CBSSports.com Senior Writer

Pac-10's Scott blames Texas for his plan's demise

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PASADENA, Calif. -- Looking as confident and sharply dressed as any power executive in the real world, Larry Scott laid out the reasons Thursday why his plan to conquer the college sports world fell short this summer.

Larry Scott says that 'Texas politics' killed his super conference plan. (US Presswire)  
Larry Scott says that 'Texas politics' killed his super conference plan. (US Presswire)  
The Pac-10 commissioner said his conference wasn't able to expand to 16 schools because of four main issues. Scott spoke with a small group of reporters at the conclusion of Pac-10 media day on the floor of the Rose Bowl:

 In the end, "Texas politics" killed his plan to add Oklahoma, Texas, Texas A&M, Colorado, Texas Tech and Oklahoma State from the Big 12.

 Contrary to what was widely reported, Texas' plans to start its own network was not a deal breaker in the school's plan to jump to the Pac-10. "[Inviting Texas] wouldn't have gotten that far if it was about a few dollars here or there or a TV right here or there," Scott said.

 The Big Ten "started the discussion about super conferences," that allowed Scott to attempt such a bold move.

 Texas "leaked" expansion plan as they were going into Big 12 spring meetings in June hoping to keep the Big 12 together.

Wearing sunglasses in the bright California sun, Scott was proud that his conference, "laid out a vision for the future that we hope will materialize at some stage."

In the aftermath of his Big 12 bid, Scott added that he doesn't believe 16-team super conferences are coming anytime soon, but that his conference's alignment could have worked. Travel would have been minimized by pairing the "old Pac-8" in one division with "keeping the band together in the Big 12 South."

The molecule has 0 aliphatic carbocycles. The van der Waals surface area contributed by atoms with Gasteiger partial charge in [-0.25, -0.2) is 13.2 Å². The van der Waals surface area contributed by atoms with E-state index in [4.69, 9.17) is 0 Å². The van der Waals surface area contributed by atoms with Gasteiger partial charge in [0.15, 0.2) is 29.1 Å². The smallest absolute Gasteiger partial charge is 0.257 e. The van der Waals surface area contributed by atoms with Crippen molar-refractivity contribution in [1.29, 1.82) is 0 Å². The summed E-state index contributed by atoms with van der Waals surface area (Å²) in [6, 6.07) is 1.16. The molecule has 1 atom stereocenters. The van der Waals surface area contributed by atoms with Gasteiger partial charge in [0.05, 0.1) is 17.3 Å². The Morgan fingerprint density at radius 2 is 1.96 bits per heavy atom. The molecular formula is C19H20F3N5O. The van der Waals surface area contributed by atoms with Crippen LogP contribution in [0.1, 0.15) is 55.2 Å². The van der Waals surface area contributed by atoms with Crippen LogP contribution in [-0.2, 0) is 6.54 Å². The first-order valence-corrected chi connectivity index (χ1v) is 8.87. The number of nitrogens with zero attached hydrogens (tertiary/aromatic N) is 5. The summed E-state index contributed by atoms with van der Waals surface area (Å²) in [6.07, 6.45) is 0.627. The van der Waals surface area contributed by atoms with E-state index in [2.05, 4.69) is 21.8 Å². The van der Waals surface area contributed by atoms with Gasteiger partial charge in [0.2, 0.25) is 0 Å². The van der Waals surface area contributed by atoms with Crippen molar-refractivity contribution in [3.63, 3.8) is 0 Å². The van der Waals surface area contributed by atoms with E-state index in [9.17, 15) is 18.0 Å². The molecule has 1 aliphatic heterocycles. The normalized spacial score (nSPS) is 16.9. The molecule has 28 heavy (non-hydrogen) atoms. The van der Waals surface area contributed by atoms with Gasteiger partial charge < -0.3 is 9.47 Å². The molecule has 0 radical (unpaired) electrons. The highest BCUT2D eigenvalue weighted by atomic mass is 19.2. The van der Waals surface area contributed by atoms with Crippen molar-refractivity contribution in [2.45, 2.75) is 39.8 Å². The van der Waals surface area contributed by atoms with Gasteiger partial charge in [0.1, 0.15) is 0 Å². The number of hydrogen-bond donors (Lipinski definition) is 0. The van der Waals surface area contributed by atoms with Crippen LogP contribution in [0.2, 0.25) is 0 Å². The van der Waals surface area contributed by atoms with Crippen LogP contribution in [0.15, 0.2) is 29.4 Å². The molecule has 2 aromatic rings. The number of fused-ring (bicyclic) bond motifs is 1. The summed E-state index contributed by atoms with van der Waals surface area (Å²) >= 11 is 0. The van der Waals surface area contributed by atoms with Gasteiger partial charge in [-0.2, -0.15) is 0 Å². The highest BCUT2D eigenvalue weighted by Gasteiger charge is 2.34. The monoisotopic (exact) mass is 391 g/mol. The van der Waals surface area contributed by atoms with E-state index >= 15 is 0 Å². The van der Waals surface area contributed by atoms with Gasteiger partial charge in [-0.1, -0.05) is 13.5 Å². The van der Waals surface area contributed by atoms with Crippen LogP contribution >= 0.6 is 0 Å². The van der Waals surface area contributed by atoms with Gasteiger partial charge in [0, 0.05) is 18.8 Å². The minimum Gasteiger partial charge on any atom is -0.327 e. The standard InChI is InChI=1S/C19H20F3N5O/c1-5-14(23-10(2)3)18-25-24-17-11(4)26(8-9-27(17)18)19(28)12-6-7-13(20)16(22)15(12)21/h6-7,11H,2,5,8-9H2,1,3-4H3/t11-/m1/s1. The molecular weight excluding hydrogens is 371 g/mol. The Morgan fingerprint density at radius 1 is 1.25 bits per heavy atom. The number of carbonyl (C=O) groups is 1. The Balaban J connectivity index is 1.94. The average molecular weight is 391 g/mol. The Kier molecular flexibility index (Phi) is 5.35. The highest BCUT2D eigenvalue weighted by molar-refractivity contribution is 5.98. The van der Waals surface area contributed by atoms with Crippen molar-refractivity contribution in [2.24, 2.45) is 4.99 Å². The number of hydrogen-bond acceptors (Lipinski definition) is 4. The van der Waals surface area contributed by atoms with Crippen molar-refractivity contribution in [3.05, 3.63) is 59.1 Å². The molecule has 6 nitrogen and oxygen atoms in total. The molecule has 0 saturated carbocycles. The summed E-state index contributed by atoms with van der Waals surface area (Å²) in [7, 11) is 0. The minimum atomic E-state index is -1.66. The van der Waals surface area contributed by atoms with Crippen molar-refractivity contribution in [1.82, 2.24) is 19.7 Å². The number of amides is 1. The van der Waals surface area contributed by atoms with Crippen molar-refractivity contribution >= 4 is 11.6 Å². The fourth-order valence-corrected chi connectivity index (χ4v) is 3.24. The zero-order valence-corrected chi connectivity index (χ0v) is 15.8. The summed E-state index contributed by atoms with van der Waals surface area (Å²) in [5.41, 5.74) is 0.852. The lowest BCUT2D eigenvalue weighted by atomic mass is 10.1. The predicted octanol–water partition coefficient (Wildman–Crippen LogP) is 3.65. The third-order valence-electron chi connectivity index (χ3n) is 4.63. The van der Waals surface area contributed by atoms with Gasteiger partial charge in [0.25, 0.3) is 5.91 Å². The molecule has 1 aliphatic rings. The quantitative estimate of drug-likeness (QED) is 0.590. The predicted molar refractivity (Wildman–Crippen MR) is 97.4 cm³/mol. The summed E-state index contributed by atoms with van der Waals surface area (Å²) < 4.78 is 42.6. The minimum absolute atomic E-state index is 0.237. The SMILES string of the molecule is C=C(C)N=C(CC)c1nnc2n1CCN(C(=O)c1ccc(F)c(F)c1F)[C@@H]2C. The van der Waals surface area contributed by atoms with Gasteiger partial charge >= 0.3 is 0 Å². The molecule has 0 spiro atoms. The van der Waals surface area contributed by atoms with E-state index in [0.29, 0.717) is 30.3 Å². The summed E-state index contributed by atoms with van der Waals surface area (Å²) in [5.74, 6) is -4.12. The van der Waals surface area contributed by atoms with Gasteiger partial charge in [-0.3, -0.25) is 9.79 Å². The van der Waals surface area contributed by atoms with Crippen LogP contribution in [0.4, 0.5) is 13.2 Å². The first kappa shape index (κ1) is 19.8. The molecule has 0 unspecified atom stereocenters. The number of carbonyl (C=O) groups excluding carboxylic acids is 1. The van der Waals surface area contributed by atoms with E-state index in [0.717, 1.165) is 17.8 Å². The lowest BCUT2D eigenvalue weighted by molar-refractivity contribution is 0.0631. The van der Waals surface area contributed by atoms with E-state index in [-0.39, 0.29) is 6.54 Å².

"We're certainly not waiting around for that," Scott said. "I'm not expecting it to happen in any kind of foreseeable future. I don't know when it might be discussed again."

With his conference due to receive a large increase in revenues next year when its television deals expire, Scott has attempted to radically change the image of the conference. Coaches, wives and conference officials piled into two G4 luxury jets for a round of media schmoozing in New York this week.

The league unveiled its new logo sporting mountains, certainly in reference to the addition of Utah and Colorado. A promotional film shown to media started with a dramatic baritone narrator intoning, "... here on the western edge of the New World."

Landing the biggest deal failed, though. Scott said he got an education about Texas politics in trying to get Texas, the main target in the expansion plan. To do it, Scott knew he had to take some expansion chattel. The commissioner intimated that the Texas' legislature's debate over which schools came to the Pac-10 together affected the expansion process.

When it was mentioned that Colorado was included in the Pac-10 expansion, Baylor officials attempted to work state house politicos in Austin for inclusion. Similar political dealings got Baylor into the Big 12 14 years ago along with Texas, Texas Tech and Texas A&M.

"Texas and Texas A&M separating with Baylor created a tsunami effect," he said, "It got way too hot for the politicians."

The deal unraveled sometimes as he was in the air making campus visits to Big 12 schools in order to issue invitations. Scrutiny was so intense that there was a website tracking the progress of Scott's plane as it landed in various Big 12 cities.

In a whirlwind two-week period that started June 1 with Big 12 spring meetings in Kansas City, news broke of Scott's raid on the Big 12, Texas demanded an oath of loyalty from Missouri and Nebraska, Colorado left for the Pac-10, Nebraska left for the Big Ten and the Big 12 came perilously close to folding.